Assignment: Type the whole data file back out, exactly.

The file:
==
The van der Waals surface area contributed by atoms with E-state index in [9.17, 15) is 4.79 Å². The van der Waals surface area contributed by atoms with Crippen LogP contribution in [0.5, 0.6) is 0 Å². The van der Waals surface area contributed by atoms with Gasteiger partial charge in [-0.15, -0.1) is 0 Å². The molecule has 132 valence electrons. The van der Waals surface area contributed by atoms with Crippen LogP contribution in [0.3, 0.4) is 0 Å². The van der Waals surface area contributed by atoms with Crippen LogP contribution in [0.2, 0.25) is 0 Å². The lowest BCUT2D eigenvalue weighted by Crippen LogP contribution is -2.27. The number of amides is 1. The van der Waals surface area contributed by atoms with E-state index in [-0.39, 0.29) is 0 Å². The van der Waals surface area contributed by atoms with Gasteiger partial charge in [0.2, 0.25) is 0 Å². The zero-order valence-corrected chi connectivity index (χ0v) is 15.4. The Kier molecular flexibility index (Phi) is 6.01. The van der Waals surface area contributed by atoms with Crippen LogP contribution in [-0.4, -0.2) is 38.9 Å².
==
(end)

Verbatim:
The van der Waals surface area contributed by atoms with E-state index in [9.17, 15) is 4.79 Å². The van der Waals surface area contributed by atoms with Crippen LogP contribution in [0.5, 0.6) is 0 Å². The van der Waals surface area contributed by atoms with Gasteiger partial charge in [-0.15, -0.1) is 0 Å². The molecule has 132 valence electrons. The van der Waals surface area contributed by atoms with Crippen LogP contribution in [0.3, 0.4) is 0 Å². The van der Waals surface area contributed by atoms with Crippen LogP contribution in [0.2, 0.25) is 0 Å². The lowest BCUT2D eigenvalue weighted by Crippen LogP contribution is -2.27. The number of amides is 1. The van der Waals surface area contributed by atoms with E-state index in [-0.39, 0.29) is 0 Å². The van der Waals surface area contributed by atoms with Gasteiger partial charge in [0.2, 0.25) is 0 Å². The zero-order valence-corrected chi connectivity index (χ0v) is 15.4. The Kier molecular flexibility index (Phi) is 6.01. The van der Waals surface area contributed by atoms with Crippen LogP contribution in [-0.4, -0.2) is 38.9 Å².